New Mexico bans lobbyists or their employers from giving money to lawmakers or candidates running for legislative seats anytime the Legislature is in session.
But it isn’t clear from a review of reports filed by legislators, candidates and political action committees covering the Sept. 30-Oct. 6 special session if everyone understands the law or even remembers it is on the books.
In addition, a lack of standard reporting requirements and spotty or sloppy entries appear to make it difficult to know when and if a violation has occurred.
For instance, the Realtors Association of New Mexico, El Paso Electric Co. and others reported donating a total of $58,700 to legislative candidates and affiliated PACs during the special legislative session.
That’s based on New Mexico In Depth’s review of reports filed with the Secretary of State in October, November and last week.
But when contacted by NMID, representatives of the Realtors Association and El Paso Electric said they didn’t make the contributions during the session.
Steven Anaya, CEO and lobbyist for the association, said the dates listed on the report by the association’s PAC showing $17,350 to 27 candidates on Oct. 4 were the date the checks were written, not when they were given to candidates. Those checks weren’t given until the session was over, he said.
“I can guarantee that we didn’t give while they were in session,” Anaya said. “Either they were given before or after. We’re pretty careful about that.”
However, four lawmakers reported receiving the contributions on Oct. 4 in their campaign finance reports. It isn’t illegal for lawmakers to receive money during a session, but they cannot solicit it. Anaya said that might be because that was the date on the check.
Other candidates reported receiving the money from the Realtors Association between Oct. 11 and Nov. 22.
The Secretary of State’s office received several complaints about lawmakers continuing to display donation buttons on websites, but didn’t find any violations, said Kari Fresquez, elections director for the office.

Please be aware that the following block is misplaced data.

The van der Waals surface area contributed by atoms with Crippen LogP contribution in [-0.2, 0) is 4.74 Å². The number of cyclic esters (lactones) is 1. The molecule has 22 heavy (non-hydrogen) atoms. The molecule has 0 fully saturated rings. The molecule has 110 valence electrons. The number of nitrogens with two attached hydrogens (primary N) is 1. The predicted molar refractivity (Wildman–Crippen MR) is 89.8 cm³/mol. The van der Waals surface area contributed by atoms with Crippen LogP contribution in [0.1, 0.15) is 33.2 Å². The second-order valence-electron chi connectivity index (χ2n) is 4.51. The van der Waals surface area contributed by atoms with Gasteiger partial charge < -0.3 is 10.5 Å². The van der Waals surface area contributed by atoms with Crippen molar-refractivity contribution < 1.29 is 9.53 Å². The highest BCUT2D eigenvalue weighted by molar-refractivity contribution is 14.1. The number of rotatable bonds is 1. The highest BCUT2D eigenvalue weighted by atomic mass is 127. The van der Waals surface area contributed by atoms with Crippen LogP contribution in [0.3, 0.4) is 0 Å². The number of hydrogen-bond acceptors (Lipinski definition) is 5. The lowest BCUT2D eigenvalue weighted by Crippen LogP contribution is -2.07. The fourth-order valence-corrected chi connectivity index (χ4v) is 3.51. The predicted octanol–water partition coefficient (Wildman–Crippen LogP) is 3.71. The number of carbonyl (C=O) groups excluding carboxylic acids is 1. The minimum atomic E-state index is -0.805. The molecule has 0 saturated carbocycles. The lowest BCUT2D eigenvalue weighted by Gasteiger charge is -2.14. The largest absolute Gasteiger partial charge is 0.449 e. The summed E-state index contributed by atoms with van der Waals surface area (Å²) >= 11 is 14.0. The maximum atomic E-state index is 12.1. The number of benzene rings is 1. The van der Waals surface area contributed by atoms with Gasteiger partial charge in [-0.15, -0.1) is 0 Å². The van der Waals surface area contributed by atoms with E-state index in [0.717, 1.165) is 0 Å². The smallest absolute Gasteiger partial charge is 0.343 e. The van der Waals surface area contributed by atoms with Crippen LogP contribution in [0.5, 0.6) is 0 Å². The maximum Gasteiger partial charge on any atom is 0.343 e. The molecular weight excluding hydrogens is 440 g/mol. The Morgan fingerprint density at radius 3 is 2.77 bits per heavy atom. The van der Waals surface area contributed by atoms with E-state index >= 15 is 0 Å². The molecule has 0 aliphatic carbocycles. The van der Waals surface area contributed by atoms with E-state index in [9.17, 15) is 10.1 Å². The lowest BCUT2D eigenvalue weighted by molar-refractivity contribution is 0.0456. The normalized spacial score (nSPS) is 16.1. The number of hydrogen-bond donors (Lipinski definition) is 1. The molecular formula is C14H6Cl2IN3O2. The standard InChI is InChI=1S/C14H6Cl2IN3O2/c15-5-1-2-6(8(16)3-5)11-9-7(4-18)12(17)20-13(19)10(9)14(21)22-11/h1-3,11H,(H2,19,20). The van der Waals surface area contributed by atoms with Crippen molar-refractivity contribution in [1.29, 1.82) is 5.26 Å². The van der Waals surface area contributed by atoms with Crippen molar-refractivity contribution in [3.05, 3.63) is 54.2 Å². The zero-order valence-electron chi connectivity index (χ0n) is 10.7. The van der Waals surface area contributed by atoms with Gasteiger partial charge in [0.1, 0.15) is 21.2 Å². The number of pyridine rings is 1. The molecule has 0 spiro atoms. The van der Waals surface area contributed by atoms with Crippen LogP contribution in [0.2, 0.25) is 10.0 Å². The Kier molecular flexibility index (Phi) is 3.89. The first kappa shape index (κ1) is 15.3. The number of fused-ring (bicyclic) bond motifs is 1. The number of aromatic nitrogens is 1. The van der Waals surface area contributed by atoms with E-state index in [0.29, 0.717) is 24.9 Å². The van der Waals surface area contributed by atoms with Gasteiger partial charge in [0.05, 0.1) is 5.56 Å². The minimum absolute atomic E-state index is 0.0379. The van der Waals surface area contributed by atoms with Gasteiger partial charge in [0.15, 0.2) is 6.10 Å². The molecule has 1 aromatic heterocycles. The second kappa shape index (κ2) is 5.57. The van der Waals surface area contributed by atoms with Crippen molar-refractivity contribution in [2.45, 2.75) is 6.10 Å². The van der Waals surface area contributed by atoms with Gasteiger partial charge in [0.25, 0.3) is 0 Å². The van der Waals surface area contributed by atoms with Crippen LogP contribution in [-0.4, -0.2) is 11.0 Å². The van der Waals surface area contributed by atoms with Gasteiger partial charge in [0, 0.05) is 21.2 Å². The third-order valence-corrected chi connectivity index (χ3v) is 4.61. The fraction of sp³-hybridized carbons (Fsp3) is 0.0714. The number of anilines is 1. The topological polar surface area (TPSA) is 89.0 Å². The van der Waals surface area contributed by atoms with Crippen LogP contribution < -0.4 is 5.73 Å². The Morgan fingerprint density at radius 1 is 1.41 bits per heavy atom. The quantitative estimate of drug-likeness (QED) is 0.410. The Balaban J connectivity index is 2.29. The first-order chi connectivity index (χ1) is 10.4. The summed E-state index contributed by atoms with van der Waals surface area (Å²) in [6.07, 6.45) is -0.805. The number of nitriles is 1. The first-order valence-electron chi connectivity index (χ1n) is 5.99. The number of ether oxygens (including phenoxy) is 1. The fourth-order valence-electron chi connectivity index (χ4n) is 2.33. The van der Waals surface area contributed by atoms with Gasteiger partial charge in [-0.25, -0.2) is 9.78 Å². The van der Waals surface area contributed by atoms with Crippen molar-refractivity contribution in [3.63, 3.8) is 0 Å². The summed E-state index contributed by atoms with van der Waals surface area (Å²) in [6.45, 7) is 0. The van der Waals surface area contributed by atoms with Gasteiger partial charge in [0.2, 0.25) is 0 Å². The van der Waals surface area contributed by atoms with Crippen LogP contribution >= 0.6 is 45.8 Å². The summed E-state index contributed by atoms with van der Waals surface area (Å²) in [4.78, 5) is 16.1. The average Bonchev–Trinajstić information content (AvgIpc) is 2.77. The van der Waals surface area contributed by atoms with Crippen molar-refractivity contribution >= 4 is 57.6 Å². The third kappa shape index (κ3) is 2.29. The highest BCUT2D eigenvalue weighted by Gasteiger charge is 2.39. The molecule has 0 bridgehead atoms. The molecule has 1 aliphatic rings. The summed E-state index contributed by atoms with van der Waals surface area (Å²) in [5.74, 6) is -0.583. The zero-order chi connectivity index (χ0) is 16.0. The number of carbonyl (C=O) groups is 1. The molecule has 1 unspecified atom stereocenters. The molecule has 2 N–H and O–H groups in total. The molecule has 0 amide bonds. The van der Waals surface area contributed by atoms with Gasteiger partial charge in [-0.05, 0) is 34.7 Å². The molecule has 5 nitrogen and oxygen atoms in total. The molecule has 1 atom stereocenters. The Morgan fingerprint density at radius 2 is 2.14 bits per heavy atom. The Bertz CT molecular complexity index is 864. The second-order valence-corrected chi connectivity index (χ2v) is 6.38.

But no one has filed a complaint about lobbyists or their employers donating during the special session with her agency, which only investigates potential violations once a complaint is filed, Fresquez said.
The El Paso Electric Co. Employee PAC reported in a November report donating $12,600 to 17 candidates on Oct. 4, but that was a mistake, a representative for the organization said.
“After reviewing the report, an inadvertent clerical error on the date reported was identified,” Ricardo Gonzales, the company’s lobbyist, wrote in an email after being contacted by NMID. “We are currently amending the PAC report to reflect the correct dates. It is important to note there were no contributions made during the 2016 special session and we are working to amend the report to reflect the correct information.”
The New Mexico Petroleum Marketing Association PAC, meanwhile, reported contributing $1,000 to then-GOP senatorial candidate, Candace Gould on Oct. 5. Gould, who won her Albuquerque contest, is the wife of Leland Gould, the president of the association as well as a lobbyist for Western Refining of El Paso.
Ruben Baca, the association lobbyist, said he wasn’t in New Mexico during the special session. Gould reported receiving it Oct. 6, which was a Thursday and the last day of the special session.
“I didn’t give it to her until the weekend,” Baca said.
Here’s a look at PAC donations to candidates during the special session as reported by the organizations:
In other instances, it appears other PACs may have erred in reporting the dates of donations. For instance, two candidates who received contributions from the Committee on Individual Responsibility, a trial lawyers PAC, reported receiving them in late September before the session, not on Oct. 1 as reported by COIR.
PACs, meanwhile, reported making contributions to five lawmakers during the special session that were not reported in the legislators’ campaign finance reports.
One of those lawmakers, Sen. John Sapien, D-Corrales, said he didn’t receive a contribution from an insurance PAC that reported donating to him. He said the check would have caught his attention since he works in the insurance industry.
Another, Rep. Sheryl Williams Stapleton, D-Albuquerque, said she didn’t receive a check from a union that reported donating to her.
This is not the first time New Mexico In Depth has reported on the timing of contributions to lawmakers or legislative candidates.
NMID reported in October that the American Federation of Teachers of New Mexico donated $3,900 to 18 lawmakers or legislative candidates on Oct. 3. Those contributions were found on the organization’s Oct. 11 report to the Secretary of State, which covered the period from Sept. 6 through Oct. 3, including the first four days of the session – Sept. 30-Oct. 3.
AFT President Stephanie Ly, a registered lobbyist, told NMID at the time the teachers union typically sends out campaign donation checks at the first of the month. She said she didn’t believe the contributions were a violation of the law.
Here’s a look at all the contributions given by PACs that employ lobbyists between Sept. 30 and Oct. 6:
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